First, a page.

Hi there, Giovanna here (not my real name, for security reasons…)
Here is part 13 of my blog ‘A personal reflection on ‘serving in Afghanistan” – if you missed the earlier parts, here they are:
Afghanistan May 2022: What is happening now?
I feel like I am caught in a loop….nothing gets resolved! The issues which were issues regarding Afghanistan at the beginning of the year are still the issues!
Maybe it’s like in the film “Ground Hog Day”? Have you seen the film? The main character keeps reliving the same events. I feel like I am reliving what happened when I was in Afghanistan in the 1990s…as things unfold following the same pattern. For example, this week the Taliban issued rules that Afghan women should be fully covered except their eyes and should not leave their homes unless it is urgent though there is no definition of “urgent” given.
I well remember my female Afghan friends in 1996/97 being terrified of going out in case they were stopped by the Taliban and maybe hit or threatened. Sometimes they couldn’t afford a burka each but had to share so if several females in the family had to go out at once some had to run the risk of not being “properly covered”. I remember a female Afghan colleague (women were then,
as now, allowed to work in health and education) being late for a meeting and running in the street and being stopped because running was considered unladylike.
Later women were criticized for having “clicking heels” …somehow the male Taliban believed it would draw them into temptation.
The more you cover up the more is left to the imagination I guess! The more women are covered the more some men lust for what might be unavailable to them. Wasn’t British Victorian society so moral on the surface but often a cess pit beneath? Consider the Puritan society in Britain under Oliver Cromwell! They ended up banning Christmas as they became more and more narrow. This year the Taliban allowed the celebration of Eid a few weeks ago at the end of the fasting month of Ramadan but if the 1990s pattern continues they will eventually ban that as un-Islamic. The Puritans also predominantly wore black and banned the theatre and what they perceived as frivolity in the same way the Taliban have banned music and dancing even at weddings. People are currently stopped and can be beaten if they have music on their phones or at minimum shouted at. All that is on the TV are news and Islamic programmes.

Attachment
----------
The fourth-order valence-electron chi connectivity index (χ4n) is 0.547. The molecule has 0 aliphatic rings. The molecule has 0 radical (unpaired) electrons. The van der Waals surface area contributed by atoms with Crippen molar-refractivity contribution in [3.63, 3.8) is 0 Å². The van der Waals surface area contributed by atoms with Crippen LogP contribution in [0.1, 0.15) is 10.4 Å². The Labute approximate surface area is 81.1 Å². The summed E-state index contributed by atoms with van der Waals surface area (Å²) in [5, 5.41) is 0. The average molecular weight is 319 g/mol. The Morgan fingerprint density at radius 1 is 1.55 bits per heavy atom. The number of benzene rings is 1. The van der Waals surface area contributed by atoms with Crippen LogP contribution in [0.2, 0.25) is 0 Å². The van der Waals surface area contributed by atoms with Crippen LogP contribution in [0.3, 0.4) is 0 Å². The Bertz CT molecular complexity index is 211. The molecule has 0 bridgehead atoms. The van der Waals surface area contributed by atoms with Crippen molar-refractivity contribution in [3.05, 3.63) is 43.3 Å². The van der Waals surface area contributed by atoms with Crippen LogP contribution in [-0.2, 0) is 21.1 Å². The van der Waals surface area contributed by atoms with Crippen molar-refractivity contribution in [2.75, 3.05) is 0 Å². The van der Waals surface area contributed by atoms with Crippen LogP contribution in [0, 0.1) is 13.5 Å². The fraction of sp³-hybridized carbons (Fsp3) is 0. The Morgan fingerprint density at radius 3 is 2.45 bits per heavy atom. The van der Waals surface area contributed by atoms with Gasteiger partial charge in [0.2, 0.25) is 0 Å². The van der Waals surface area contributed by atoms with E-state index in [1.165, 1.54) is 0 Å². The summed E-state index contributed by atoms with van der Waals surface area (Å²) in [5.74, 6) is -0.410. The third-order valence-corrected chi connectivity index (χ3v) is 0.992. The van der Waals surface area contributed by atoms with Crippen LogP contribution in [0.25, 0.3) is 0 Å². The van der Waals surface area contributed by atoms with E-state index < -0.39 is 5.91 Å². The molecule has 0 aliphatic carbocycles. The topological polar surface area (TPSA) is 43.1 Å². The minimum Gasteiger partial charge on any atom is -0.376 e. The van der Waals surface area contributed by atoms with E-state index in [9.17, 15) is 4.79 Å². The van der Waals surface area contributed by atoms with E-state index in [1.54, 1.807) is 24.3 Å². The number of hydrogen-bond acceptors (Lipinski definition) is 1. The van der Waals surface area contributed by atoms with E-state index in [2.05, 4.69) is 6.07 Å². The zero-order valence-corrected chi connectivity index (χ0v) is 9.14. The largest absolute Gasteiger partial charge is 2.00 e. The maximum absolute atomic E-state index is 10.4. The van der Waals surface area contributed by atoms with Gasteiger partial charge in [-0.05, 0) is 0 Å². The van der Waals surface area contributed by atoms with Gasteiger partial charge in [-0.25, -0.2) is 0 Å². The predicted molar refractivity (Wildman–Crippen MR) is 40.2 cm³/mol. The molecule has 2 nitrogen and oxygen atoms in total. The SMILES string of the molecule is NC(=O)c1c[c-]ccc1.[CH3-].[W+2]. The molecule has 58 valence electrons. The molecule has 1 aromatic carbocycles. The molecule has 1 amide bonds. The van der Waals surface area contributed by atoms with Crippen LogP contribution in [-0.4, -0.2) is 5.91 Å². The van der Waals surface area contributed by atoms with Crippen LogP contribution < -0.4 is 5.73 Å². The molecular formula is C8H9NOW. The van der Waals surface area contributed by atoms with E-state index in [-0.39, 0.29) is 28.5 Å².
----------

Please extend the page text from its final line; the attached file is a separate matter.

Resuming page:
The treatment of women will become more and more severe as women are seen as the source of temptation for men. It is considered to be up to the woman to be “modest” to avoid men falling into temptation. There is not the concept of the man controlling his thoughts and being responsible.
I remember in 1997 three women being arrested and convicted and strangled with their own chadors (shawls) then their bodies thrown in the river. Their children waited at home not knowing what had happened. These were not bad women. They were widows and had no source of income. In their poverty they turned to prostitution to feed their hungry children. With no welfare state they would have died otherwise so their mothers did the only thing left to them…and paid for it…not of course the men (even some Taliban) who used them!